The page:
The Promise

“The Promise”

Rev. Dr. Glenda Hollingshead; May 17, 2020

6th Sunday of Easter

John 14:15-21

The gospel reading for this 6th Sunday of Easter is set in the Upper Room on Thursday of Holy Week—the evening before the crucifixion. After sharing a meal with his disciples, Jesus offers words of encouragement because he knows he is about to leave, and they are afraid. Jesus, who holds the key to abundant life, promises that he will not leave them abandoned, orphaned, alone. Instead, he will send another Advocate, the Holy Spirit.

 

But how can the disciples possibly relate to the living Jesus when he is no longer with them? The answer is that once Jesus leaves, his presence will be made known in a different way—through the person of the Spirit. Jesus calls this person “Paraklētos.” The word “Paraclete” means “someone called alongside” to help or assist. “Paraclete” is also translated as Advocate, Counselor, and Comforter. Thus, we can safely say that the Holy Spirit serves as counselor, advocate, intercessor, comforter, strengthener, and helper.

 

It is noteworthy that Jesus does not say that the Father will provide “an Advocate,” but “another Advocate.”  In other words, Jesus is also an Advocate. The implication is that Jesus has been God’s counselor for believers up to this point. It is true that Jesus and the Spirit have some similar functions. They both come from the Father and are sent into the world. Both teach, bear witness to the truth, and expose the sin of the world. Yet calling the Spirit “another Advocate” does not mean the Spirit is “another Jesus.” Rather, the Spirit continues Jesus’ work of love in the world. The Spirit of God, the Spirit of Christ, the Holy Spirit continues the work of Jesus—with the same challenges—the same blessings—the same provision for a full life, a whole life—shalom—in this life and in the life to come.

 

A full life—a whole life—in this life… For many of us, life feels anything but full and whole during this global pandemic. Our world has suffered unimaginable loss in the past few months. Many of us have suffered loss, too. We may have lost loved ones whom we have been unable to grieve. We may have lost time spent with family and friends celebrating birthdays, graduations, weddings, recitals, or vacations. We may have lost employment or financial security. Loss—no matter the source—is difficult and it is worthy of acknowledgement. In the words of preaching professor, David Lose:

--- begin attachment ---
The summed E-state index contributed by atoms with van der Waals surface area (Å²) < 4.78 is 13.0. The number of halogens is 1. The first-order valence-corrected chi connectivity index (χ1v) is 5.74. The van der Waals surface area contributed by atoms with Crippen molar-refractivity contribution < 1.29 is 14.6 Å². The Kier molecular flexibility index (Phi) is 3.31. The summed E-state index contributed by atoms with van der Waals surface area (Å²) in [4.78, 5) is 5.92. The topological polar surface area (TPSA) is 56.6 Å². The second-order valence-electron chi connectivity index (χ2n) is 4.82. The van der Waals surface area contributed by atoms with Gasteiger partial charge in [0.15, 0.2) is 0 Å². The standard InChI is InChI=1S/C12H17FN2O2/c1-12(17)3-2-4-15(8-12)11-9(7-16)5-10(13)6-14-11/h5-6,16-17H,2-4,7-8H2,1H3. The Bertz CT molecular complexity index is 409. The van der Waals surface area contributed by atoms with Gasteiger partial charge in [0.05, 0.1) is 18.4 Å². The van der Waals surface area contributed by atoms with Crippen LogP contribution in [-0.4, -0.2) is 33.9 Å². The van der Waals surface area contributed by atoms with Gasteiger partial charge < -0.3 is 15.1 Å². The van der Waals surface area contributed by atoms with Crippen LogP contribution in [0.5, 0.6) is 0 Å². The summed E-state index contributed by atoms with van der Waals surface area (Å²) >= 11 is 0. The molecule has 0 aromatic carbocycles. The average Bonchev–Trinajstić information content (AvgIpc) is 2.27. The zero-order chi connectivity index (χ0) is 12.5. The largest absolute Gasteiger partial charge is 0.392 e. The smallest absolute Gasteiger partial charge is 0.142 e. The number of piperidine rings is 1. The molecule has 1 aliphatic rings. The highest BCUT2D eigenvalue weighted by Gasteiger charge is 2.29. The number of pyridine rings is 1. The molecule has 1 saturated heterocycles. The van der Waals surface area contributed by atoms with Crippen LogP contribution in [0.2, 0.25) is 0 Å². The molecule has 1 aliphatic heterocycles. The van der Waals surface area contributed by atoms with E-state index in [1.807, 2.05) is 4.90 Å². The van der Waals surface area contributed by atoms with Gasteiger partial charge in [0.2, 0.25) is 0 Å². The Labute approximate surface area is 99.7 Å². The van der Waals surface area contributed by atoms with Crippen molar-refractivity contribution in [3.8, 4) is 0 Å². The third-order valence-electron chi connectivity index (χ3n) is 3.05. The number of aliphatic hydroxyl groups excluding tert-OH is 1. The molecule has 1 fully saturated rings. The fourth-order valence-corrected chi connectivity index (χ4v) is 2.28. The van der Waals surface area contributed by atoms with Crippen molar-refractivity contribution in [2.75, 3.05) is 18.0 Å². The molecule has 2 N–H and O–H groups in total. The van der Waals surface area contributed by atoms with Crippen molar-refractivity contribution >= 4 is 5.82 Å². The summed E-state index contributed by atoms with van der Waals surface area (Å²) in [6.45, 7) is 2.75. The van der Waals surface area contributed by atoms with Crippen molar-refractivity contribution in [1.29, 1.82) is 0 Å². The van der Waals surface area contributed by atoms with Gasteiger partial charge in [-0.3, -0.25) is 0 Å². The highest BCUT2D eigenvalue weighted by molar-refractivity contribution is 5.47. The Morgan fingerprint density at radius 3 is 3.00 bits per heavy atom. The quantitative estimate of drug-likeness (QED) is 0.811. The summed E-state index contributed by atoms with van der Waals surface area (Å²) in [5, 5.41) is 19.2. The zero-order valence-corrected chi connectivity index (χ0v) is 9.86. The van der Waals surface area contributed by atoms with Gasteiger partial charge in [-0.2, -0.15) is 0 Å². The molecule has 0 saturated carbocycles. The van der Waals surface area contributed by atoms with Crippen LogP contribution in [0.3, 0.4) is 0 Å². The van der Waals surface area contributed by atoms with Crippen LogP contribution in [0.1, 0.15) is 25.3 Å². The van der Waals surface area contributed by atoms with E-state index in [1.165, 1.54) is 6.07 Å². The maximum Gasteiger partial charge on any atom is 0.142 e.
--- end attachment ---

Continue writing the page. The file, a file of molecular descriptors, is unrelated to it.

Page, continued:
As a culture, we are not terribly good about talking about loss. I don’t know if it’s because it challenges the eternally optimistic stance we are encouraged to take, counters our celebration of youth and opportunity, or reminds us of our own mortality. But for whatever reason, we seem as a culture to lack the resources and emotional wherewithal to acknowledge the losses we, and those around us, suffer. Not sure what to say when confronted by a friend who has recently suffered the loss of a loved one or gone through a divorce, we turn away, leaving the person feeling all the more isolated.[i]

 

When Jesus was crucified, there is no doubt that the disciples felt tremendous loss. While we know the rest of the story—that death could not hold Christ in the grave—the disciples did not. Surely, they gathered in each other’s homes to mourn their loss, to share stories, to hold one another close. As we shelter in place to keep ourselves and others safe, though, these options are not available to us. We cannot safely gather in each other’s homes. We cannot hug one another to offer comfort. How then shall we express our loss, our grief? Perhaps we can start by recognizing our feelings for what they are. We can name them out loud, and then, with all the faith we can muster, we can ask Christ for the comfort of his own Spirit, and ask the Spirit to show us creative ways that we may offer comfort to others.

 

God’s Spirit is something we need now more than ever. As one author notes,

 

The world has in fact begun to crack. The moment of truth for humanity seems to have arrived. We seem destined for destruction at our own hands. But behold, miracle of miracles, out of the cracks a light shines. The venomous snake has not crushed the light. The light burns. It gives warmth. It gives hope. And as the dreamer timidly advances towards the light, he discovers that there are many, many others who are also moving toward it from different directions…from across human barriers, from behind the walls of our own frightened souls. Yes, we all need that light, for that light is the only hope…[ii]

 

We all need that light for that light is our only hope.

 

We are Easter people who have rejoiced at Christ’s resurrection. We have traveled with him as he revealed himself to the disciples as the Risen Lord. Soon, we will turn our faces toward his Ascension and then to Pentecost. It is good that we have taken this journey together. It is good to meditate on Christ’s promise of another Advocate, who leads us into truth and equips us for the work of sharing God’s love in the world!  In the name of the Father and the Son and the Holy Spirit. Amen.

[i] David Lose http://www.workingpreacher.org/craft.aspx?post=3226

[ii] Choan-Seng Song, The Compassionate God, 260.

*Cover Art by Stushie Art, used by subscription.